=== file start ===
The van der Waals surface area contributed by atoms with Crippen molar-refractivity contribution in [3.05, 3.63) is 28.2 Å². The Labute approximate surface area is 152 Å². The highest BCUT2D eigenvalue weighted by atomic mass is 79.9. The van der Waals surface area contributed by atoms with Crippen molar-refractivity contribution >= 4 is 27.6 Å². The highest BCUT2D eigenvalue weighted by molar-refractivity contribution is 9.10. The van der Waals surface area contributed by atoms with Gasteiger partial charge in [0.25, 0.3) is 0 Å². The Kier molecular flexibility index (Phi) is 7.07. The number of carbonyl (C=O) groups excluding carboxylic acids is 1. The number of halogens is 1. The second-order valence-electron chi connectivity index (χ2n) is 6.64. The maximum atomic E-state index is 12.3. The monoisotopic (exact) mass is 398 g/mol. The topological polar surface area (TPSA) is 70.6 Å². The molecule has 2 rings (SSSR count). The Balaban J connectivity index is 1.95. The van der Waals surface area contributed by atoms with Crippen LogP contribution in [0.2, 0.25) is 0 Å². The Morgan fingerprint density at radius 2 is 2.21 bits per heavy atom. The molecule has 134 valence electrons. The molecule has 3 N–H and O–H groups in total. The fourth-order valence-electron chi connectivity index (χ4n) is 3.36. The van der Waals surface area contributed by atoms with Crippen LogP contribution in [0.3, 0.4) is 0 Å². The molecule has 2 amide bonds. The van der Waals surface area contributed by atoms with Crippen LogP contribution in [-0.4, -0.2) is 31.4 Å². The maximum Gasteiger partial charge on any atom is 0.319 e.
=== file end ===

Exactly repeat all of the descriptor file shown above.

The van der Waals surface area contributed by atoms with Crippen molar-refractivity contribution in [3.05, 3.63) is 28.2 Å². The Labute approximate surface area is 152 Å². The highest BCUT2D eigenvalue weighted by atomic mass is 79.9. The van der Waals surface area contributed by atoms with Crippen molar-refractivity contribution >= 4 is 27.6 Å². The highest BCUT2D eigenvalue weighted by molar-refractivity contribution is 9.10. The van der Waals surface area contributed by atoms with Gasteiger partial charge in [0.25, 0.3) is 0 Å². The Kier molecular flexibility index (Phi) is 7.07. The number of carbonyl (C=O) groups excluding carboxylic acids is 1. The number of halogens is 1. The second-order valence-electron chi connectivity index (χ2n) is 6.64. The maximum atomic E-state index is 12.3. The monoisotopic (exact) mass is 398 g/mol. The topological polar surface area (TPSA) is 70.6 Å². The molecule has 2 rings (SSSR count). The Balaban J connectivity index is 1.95. The van der Waals surface area contributed by atoms with Crippen LogP contribution in [0.2, 0.25) is 0 Å². The Morgan fingerprint density at radius 2 is 2.21 bits per heavy atom. The molecule has 134 valence electrons. The molecule has 3 N–H and O–H groups in total. The fourth-order valence-electron chi connectivity index (χ4n) is 3.36. The van der Waals surface area contributed by atoms with Crippen LogP contribution in [0.3, 0.4) is 0 Å². The molecule has 2 amide bonds. The van der Waals surface area contributed by atoms with Crippen LogP contribution in [-0.4, -0.2) is 31.4 Å². The maximum Gasteiger partial charge on any atom is 0.319 e.